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Recovering From Supply Chain Strain

By Karen Haywood Queen Contributing Editor, SME Media

TTI Americas’ Hobey Strawn, left, and Don Akery pause in the firm’s new distribution center. “Most of our suppliers have proven to be very resilient,” Akery said. “They had to work through countrywide plant shutdowns and COVID outbreaks in their facilities. Now, they’re manufacturing and shipping out quite a bit more than they were pre-pandemic.”

When the pandemic disrupted supply chains and exacerbated existing supply-chain problems at aerospace and defense manufacturers, major players took steps to ensure resilience. A&D manufacturers already carried more inventory than other industry segments, notably automotive. They also continued production and orders early in the pandemic as opposed to slowing or shuttering operations. And they accelerated payments to suppliers throughout.

As a result, the aerospace and defense sectors are emerging from the pandemic more resilient while other sectors, including automotive, are struggling to meet demand.

“Most of our suppliers have proven to be very resilient,” TTI Americas President Don Akery said. “They probably surprised themselves. They had to work through countrywide plant shutdowns and COVID outbreaks in their facilities. Now, they’re manufacturing and shipping out quite a bit more than they were pre-pandemic.”

In at least one case, an OEM (original equipment manufacturer) extended a helping hand to suppliers. To help keep smaller, vulnerable suppliers in business, Lockheed Martin has accelerated payments to suppliers, the company said in May.

In April the company averaged more than $430 million weekly in accelerated payments to supply-chain partners, focusing on small and vulnerable businesses.

As of April 30, Lockheed Martin had accelerated about $1.3 billion in payments for invoices for the second quarter of 2021 and beyond, the company said in prepared remarks.

In the first quarter of 2020, TTI, a 50-year-old Texas-based distributor of passive, connector, electromechanical and discrete components for industrial, military, aerospace and consumer-electronic manufacturers worldwide, saw record bookings and shipments, Akery said.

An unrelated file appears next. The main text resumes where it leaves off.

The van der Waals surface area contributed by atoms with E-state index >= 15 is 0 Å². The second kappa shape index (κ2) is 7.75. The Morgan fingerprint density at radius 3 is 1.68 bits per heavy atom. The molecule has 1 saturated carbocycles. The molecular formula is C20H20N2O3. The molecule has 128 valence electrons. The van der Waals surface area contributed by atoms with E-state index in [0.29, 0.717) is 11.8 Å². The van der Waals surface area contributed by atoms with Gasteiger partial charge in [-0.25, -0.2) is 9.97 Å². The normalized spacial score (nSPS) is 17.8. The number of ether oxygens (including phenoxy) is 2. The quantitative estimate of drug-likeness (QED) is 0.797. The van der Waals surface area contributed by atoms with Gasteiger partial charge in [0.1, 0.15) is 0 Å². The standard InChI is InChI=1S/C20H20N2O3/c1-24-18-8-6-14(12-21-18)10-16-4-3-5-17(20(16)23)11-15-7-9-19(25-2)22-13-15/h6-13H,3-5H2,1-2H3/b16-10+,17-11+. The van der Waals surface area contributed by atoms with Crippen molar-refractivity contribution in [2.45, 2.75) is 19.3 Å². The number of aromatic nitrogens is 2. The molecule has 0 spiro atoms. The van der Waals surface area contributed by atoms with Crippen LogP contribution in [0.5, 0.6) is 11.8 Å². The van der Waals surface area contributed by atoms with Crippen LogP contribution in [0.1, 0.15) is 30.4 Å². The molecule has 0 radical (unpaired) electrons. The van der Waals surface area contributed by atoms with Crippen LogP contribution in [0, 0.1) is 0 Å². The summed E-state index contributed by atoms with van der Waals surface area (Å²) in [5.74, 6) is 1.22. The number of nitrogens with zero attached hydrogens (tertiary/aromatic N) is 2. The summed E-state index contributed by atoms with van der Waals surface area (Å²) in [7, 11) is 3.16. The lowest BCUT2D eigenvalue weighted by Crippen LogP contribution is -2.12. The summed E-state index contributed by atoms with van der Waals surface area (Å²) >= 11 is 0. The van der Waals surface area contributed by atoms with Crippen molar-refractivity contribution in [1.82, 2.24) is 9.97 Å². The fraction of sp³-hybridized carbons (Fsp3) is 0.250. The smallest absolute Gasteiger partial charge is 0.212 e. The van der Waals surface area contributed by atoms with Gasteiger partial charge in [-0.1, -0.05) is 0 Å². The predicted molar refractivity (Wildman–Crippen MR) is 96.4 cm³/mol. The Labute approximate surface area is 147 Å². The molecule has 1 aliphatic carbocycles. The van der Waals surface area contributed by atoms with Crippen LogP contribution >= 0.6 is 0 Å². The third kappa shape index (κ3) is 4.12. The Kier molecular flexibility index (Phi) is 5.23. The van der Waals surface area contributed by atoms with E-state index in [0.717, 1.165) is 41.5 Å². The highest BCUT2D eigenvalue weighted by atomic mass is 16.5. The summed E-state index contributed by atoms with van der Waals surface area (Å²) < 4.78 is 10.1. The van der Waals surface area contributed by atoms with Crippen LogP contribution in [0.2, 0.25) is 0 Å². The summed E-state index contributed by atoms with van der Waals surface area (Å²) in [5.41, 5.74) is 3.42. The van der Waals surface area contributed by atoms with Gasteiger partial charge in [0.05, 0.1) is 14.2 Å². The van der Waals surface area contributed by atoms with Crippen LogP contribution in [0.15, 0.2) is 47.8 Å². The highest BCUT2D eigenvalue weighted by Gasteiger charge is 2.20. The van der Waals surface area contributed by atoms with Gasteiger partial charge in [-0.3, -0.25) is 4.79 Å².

Then orders fell off for the second quarter with the impact of the pandemic.

Past the second quarter of 2020, orders have picked up every month, he said.

“We believe all these segments will continue strong through the end of this year and into next year,” Akery said this summer. “We are seeing our shipments leveling out at record levels. Bookings will be at new high levels for the quarter ending now. Shipping will be in line with record levels from last quarter.”

Meanwhile, demand in the military aerospace and commercial aviation piece of aerospace and defense is weaker and still recovering, he said.

“Boeing and Airbus made up a big part of commercial aerospace and then the pandemic exacerbated the Boeing situation,” he added.

Boeing has experienced significant challenges of late, including two fatal crashes in 2018 involving the 737 Max, the grounding of 69 777s following an engine failure earlier this year and lagging demand for its wide-body jets.

But, at the same time, the commercialization of space—companies like Blue Origin, Virgin Galactic, and Space X have been sending private citizens into space and more companies are making satellites—has created new demand, Akery said.

TTI has seen the commercial space portion of its business surge about tenfold in the last three years, he said. When Boeing put orders on hold, that freed up supply chain capacity to meet the needs of the fast-growing commercial space sector.

“From a commercial aspect, we’ve seen unbelievable growth,” he said. “We’re talking tens of millions of dollars in purchases where there was nothing.”

‘A victim of our own success’

Institute for Supply Management CEO Tom Derry said although the pandemic shined a spotlight on supply-chain problems, some of the supply chain’s issues were both pre-pandemic and self-inflicted.